Unusually, and for the first time ever, I have a guest post today from Calum Kerr, who I’ve worked with on National Flash Fiction Day. I also edited a flash anthology, Scraps, with him this year. Here, he talks about his initial interest in flash, and follows this with some of his own fiction.
The Birth of the Projects
by Calum Kerr
I described, earlier this month, over at Vanessa Gebbie’s blog how my career in flash-fiction was launched at one of her workshops. What I didn’t mention was how my projects to write flash-fiction on a daily basis got started. And that too was Vanessa’s fault.
You see, early in January 2011, she posted a photo to Facebookof a ruined abbey which she had visited. When I saw it, I knew immediately that I had a story to tell. The photograph had become a prompt and the prompt had done its work.
I ignored it at that moment, but in the evening I sat down and wrote the story in my head. And I liked it. I thought it was pretty good. Later that night, talking to my girlfriend (now my wife) on the telephone, I flippantly remarked that I should write a flash-fiction for every day of that month, as we had recently completed the NaNoWriMo challenge to write a novel in a month and the pressure of it had worked well for me.
The next morning, when I woke, it was to discover that aFacebook group had been created dedicated to this very endeavour and that a whole host of my writing friends had been invited to watch and to ensure that I completed the challenge.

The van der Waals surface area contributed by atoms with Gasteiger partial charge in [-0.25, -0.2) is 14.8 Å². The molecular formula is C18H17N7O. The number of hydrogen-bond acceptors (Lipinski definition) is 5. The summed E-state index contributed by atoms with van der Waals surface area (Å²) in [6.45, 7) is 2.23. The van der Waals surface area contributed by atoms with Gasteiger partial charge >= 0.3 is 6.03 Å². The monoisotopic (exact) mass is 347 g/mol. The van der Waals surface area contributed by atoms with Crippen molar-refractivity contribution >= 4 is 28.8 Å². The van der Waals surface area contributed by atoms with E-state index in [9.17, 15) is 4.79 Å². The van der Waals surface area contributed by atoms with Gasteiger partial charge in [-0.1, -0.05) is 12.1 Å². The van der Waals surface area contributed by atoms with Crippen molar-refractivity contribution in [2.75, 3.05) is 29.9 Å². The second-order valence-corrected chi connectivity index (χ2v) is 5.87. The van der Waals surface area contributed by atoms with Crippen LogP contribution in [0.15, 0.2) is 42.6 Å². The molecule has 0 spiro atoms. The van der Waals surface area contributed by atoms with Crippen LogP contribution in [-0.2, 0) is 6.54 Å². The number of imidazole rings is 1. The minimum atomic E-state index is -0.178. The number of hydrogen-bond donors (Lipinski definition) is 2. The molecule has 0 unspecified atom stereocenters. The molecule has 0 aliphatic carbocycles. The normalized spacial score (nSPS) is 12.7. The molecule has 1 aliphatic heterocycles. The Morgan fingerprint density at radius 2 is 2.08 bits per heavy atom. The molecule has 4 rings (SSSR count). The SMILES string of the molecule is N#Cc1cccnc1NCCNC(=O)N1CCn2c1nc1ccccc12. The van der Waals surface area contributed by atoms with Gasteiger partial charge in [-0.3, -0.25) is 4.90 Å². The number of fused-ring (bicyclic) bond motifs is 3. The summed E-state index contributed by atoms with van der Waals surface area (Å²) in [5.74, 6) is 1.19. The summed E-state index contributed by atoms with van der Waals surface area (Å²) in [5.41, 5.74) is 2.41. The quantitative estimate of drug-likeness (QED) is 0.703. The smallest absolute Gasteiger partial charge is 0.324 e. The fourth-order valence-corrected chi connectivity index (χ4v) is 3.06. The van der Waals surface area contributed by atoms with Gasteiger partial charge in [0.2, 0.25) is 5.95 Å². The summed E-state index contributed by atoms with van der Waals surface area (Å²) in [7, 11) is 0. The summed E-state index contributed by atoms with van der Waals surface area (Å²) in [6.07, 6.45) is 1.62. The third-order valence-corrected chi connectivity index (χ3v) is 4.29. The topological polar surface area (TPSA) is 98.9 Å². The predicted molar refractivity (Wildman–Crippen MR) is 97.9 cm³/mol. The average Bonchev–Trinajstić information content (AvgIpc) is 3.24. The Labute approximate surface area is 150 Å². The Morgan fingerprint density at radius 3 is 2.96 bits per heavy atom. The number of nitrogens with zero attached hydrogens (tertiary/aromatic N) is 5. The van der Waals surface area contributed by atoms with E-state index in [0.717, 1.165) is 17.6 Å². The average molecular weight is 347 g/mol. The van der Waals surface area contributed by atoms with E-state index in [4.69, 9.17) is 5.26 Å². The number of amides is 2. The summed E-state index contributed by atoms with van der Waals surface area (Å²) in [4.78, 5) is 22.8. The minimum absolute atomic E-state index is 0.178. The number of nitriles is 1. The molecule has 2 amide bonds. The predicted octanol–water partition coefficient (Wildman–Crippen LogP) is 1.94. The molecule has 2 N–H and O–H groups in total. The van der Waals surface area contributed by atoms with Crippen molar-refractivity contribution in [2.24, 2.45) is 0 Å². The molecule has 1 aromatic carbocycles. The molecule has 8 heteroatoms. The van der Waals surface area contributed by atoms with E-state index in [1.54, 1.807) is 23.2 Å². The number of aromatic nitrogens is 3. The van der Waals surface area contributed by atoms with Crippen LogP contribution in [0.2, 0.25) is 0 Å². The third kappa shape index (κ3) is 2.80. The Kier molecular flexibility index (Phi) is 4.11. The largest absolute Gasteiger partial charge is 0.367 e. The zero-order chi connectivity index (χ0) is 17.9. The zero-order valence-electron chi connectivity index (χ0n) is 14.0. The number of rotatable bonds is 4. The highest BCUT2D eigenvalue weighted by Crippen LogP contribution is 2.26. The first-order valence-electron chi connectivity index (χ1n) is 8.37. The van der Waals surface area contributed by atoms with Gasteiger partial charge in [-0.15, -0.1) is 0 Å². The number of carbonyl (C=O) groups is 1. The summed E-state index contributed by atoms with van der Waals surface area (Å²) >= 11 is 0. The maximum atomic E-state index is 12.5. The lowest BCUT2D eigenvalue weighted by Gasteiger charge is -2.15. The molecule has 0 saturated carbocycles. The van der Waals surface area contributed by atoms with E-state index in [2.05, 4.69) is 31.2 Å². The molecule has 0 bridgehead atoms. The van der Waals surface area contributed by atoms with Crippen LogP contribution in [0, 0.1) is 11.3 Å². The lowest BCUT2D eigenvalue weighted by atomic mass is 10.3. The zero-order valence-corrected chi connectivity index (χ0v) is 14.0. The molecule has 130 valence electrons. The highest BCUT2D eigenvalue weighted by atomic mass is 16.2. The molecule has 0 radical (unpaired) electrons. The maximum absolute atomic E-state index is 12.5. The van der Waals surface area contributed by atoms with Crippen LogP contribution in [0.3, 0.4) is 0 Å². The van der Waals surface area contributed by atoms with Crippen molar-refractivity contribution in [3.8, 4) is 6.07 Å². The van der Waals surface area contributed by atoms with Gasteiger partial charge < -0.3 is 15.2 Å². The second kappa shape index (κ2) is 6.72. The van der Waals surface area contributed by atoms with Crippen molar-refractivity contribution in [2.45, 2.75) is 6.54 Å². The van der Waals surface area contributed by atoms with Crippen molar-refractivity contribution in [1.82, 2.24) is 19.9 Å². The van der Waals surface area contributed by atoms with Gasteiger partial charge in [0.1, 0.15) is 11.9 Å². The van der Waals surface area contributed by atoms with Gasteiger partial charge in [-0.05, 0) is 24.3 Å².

The resulting 31 stories became my first pamphlet, entitled, suitably enough, 31. I took a break after that effort, and then in the May I started flash365, the same thing but for a year, andthat led to National Flash-Fiction Day, and in the rest is history.
So, anyway, that introduction was just by way of saying, here is the first story written for 31, and the start of all my (crazy?) projects.
Eric always told me not to drive in flip-flops. I never listened, of course. Every year on the first of May I rescued them from the bottom of the wardrobe – the old pairs from last year and the new ones I’d bought since – and they were all I wore until the last day of September. Sometimes my feet were cold, sometimes wet, but the feel of the air on them always made me feel free.
As I walked across the mostly deserted space which served as a car park a small piece of gravel slipped in under my sole, but a practised shake dislodged it. Once on the pavement I could feel the heat baking up off the tarmac. It warmed the ends of my toes and the sides of my heels. It felt like a benison, like comfort.
“Four pounds fifty,” said the bored man in the hut. I handed over my money with a smile and waited for my change, looking around. I could only see the very top of the Abbey over the shoulder of the hill. The stones were ragged and broken, but at one end they rose to a perfectly curved peak which led the eyes to heaven.
I glanced back at the car park. “Not busy today.”
He grunted. “School’s are still in. It’ll be packed next week. I’ll be in Kos.” He gave me a half-smile and I felt his gaze try to unhook the thin straps of my dress. I said nothing, but took the offered coin with another smile and slipped it into my purse.
“Well, enjoy Kos, then.”
The pavement quickly turned to dirt as the path rose up and round the side of the hill. As I climbed, it seemed as though the Abbey was being pushed up out of the ground, the stone-masons hammering away under the earth and forcing the building towards the sky.